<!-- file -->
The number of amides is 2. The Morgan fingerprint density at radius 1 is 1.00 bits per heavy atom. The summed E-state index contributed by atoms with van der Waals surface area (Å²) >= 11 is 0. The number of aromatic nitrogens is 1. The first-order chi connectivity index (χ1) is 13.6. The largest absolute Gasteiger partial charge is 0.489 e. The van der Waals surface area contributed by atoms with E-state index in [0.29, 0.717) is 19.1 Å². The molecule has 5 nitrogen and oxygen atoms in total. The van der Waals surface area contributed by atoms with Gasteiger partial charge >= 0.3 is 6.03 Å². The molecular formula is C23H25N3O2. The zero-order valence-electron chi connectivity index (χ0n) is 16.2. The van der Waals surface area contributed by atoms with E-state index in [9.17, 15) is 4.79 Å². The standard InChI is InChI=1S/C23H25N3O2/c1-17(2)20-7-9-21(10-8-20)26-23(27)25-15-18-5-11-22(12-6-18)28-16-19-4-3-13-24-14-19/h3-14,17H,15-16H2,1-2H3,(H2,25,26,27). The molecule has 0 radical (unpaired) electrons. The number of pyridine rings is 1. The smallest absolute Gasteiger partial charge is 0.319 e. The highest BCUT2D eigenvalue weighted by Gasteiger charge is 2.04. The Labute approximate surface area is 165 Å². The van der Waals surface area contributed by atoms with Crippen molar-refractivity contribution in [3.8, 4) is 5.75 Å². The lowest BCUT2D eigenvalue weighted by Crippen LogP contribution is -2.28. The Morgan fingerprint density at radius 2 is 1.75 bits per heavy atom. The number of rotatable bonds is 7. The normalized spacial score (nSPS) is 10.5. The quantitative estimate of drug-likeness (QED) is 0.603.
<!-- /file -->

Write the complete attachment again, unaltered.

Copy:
The number of amides is 2. The Morgan fingerprint density at radius 1 is 1.00 bits per heavy atom. The summed E-state index contributed by atoms with van der Waals surface area (Å²) >= 11 is 0. The number of aromatic nitrogens is 1. The first-order chi connectivity index (χ1) is 13.6. The largest absolute Gasteiger partial charge is 0.489 e. The van der Waals surface area contributed by atoms with E-state index in [0.29, 0.717) is 19.1 Å². The molecule has 5 nitrogen and oxygen atoms in total. The van der Waals surface area contributed by atoms with Gasteiger partial charge >= 0.3 is 6.03 Å². The molecular formula is C23H25N3O2. The zero-order valence-electron chi connectivity index (χ0n) is 16.2. The van der Waals surface area contributed by atoms with E-state index in [9.17, 15) is 4.79 Å². The standard InChI is InChI=1S/C23H25N3O2/c1-17(2)20-7-9-21(10-8-20)26-23(27)25-15-18-5-11-22(12-6-18)28-16-19-4-3-13-24-14-19/h3-14,17H,15-16H2,1-2H3,(H2,25,26,27). The molecule has 0 radical (unpaired) electrons. The number of pyridine rings is 1. The smallest absolute Gasteiger partial charge is 0.319 e. The highest BCUT2D eigenvalue weighted by Gasteiger charge is 2.04. The Labute approximate surface area is 165 Å². The van der Waals surface area contributed by atoms with Crippen molar-refractivity contribution in [3.8, 4) is 5.75 Å². The lowest BCUT2D eigenvalue weighted by Crippen LogP contribution is -2.28. The Morgan fingerprint density at radius 2 is 1.75 bits per heavy atom. The number of rotatable bonds is 7. The normalized spacial score (nSPS) is 10.5. The quantitative estimate of drug-likeness (QED) is 0.603.